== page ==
Custom/Generic Data

Due to the modular nature of the Nautilus design, it is possible to set up systems with very flexible data streams, including custom user defined data types. This guide covers some possible use cases for this functionality.

It’s possible to create custom data types within the Nautilus system. First you will need to define your data by subclassing from Data .


As Data holds no state, it is not strictly necessary to call super().__init__() .

from import Data

class MyDataPoint(Data):
    This is an example of a user-defined data class, inheriting from the base class `Data`.

    The fields `label`, `x`, `y`, and `z` in this class are examples of arbitrary user data.

    def __init__(
        label: str,
        x: int,
        y: int,
        z: int,
        ts_event: int,
        ts_init: int,
    ) -> None:
        self.label = label
        self.x = x
        self.y = y
        self.z = z
        self._ts_event = ts_event
        self._ts_init = ts_init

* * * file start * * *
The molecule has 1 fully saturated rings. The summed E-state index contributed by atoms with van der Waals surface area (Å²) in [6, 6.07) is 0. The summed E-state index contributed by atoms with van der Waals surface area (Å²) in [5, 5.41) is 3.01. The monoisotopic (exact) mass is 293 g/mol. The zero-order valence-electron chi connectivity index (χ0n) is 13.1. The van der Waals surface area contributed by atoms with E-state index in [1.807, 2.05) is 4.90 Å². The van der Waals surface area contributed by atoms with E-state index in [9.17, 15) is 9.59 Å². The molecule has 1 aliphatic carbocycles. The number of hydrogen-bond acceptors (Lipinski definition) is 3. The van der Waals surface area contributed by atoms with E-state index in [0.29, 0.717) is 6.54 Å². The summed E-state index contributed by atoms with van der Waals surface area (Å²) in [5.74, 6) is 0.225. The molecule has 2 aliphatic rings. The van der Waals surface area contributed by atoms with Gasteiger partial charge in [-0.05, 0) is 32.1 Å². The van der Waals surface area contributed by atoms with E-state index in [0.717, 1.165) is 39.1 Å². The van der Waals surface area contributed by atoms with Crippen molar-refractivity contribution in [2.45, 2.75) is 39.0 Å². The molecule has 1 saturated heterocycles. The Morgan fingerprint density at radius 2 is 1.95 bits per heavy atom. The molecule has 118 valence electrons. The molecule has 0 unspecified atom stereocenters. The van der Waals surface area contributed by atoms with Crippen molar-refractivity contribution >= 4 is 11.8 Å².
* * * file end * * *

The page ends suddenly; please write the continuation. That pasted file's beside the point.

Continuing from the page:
def ts_event(self) -> int:
        The UNIX timestamp (nanoseconds) when the data event occurred.


        return self._ts_event

    def ts_init(self) -> int:
        The UNIX timestamp (nanoseconds) when the object was initialized.


        return self._ts_init

The Data abstract base class acts as a contract within the system and requires two properties for all types of data: ts_event and ts_init . These represent the UNIX nanosecond timestamps for when the event occurred and when the object was initialized, respectively.

The recommended approach to satisfy the contract is to assign ts_event and ts_init to backing fields, and then implement the @property for each as shown above (for completeness, the docstrings are copied from the Data base class).


These timestamps are what allow Nautilus to correctly order data streams for backtests by monotonically increasing ts_init UNIX nanoseconds.

We can now work with this data type for backtesting and live trading. For instance, we could now create an adapter which is able to parse and create objects of this type - and send them back to the DataEngine for consumption by subscribers.

You can subscribe to these custom data types within your actor/strategy in the following way:

    data_type=DataType(MyDataPoint, metadata={"some_optional_category": 1}),

This will result in your actor/strategy passing these received MyDataPoint objects to your on_data method. You will need to check the type, as this method acts as a flexible handler for all custom/generic data.

def on_data(self, data: Data) -> None:
    # First check the type of data
    if isinstance(data, MyDataPoint):
        # Do something with the data